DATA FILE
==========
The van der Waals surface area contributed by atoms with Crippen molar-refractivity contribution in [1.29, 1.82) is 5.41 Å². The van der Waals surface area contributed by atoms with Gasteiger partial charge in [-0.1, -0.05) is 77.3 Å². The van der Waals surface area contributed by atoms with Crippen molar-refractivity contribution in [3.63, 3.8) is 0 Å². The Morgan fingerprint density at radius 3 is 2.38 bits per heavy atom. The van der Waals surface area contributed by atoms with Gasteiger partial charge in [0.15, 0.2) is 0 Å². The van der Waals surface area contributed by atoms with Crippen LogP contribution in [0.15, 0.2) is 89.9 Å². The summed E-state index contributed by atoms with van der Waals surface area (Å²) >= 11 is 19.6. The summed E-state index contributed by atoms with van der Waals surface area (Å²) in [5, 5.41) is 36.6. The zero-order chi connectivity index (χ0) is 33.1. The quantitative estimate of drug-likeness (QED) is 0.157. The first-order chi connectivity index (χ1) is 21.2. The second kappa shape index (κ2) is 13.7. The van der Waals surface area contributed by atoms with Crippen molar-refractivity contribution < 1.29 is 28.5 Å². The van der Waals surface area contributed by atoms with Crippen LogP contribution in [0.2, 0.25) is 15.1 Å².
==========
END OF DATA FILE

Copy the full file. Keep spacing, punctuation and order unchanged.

The van der Waals surface area contributed by atoms with Crippen molar-refractivity contribution in [1.29, 1.82) is 5.41 Å². The van der Waals surface area contributed by atoms with Gasteiger partial charge in [-0.1, -0.05) is 77.3 Å². The van der Waals surface area contributed by atoms with Crippen molar-refractivity contribution in [3.63, 3.8) is 0 Å². The Morgan fingerprint density at radius 3 is 2.38 bits per heavy atom. The van der Waals surface area contributed by atoms with Gasteiger partial charge in [0.15, 0.2) is 0 Å². The van der Waals surface area contributed by atoms with Crippen LogP contribution in [0.15, 0.2) is 89.9 Å². The summed E-state index contributed by atoms with van der Waals surface area (Å²) >= 11 is 19.6. The summed E-state index contributed by atoms with van der Waals surface area (Å²) in [5, 5.41) is 36.6. The zero-order chi connectivity index (χ0) is 33.1. The quantitative estimate of drug-likeness (QED) is 0.157. The first-order chi connectivity index (χ1) is 21.2. The second kappa shape index (κ2) is 13.7. The van der Waals surface area contributed by atoms with Crippen molar-refractivity contribution < 1.29 is 28.5 Å². The van der Waals surface area contributed by atoms with Crippen LogP contribution in [0.2, 0.25) is 15.1 Å².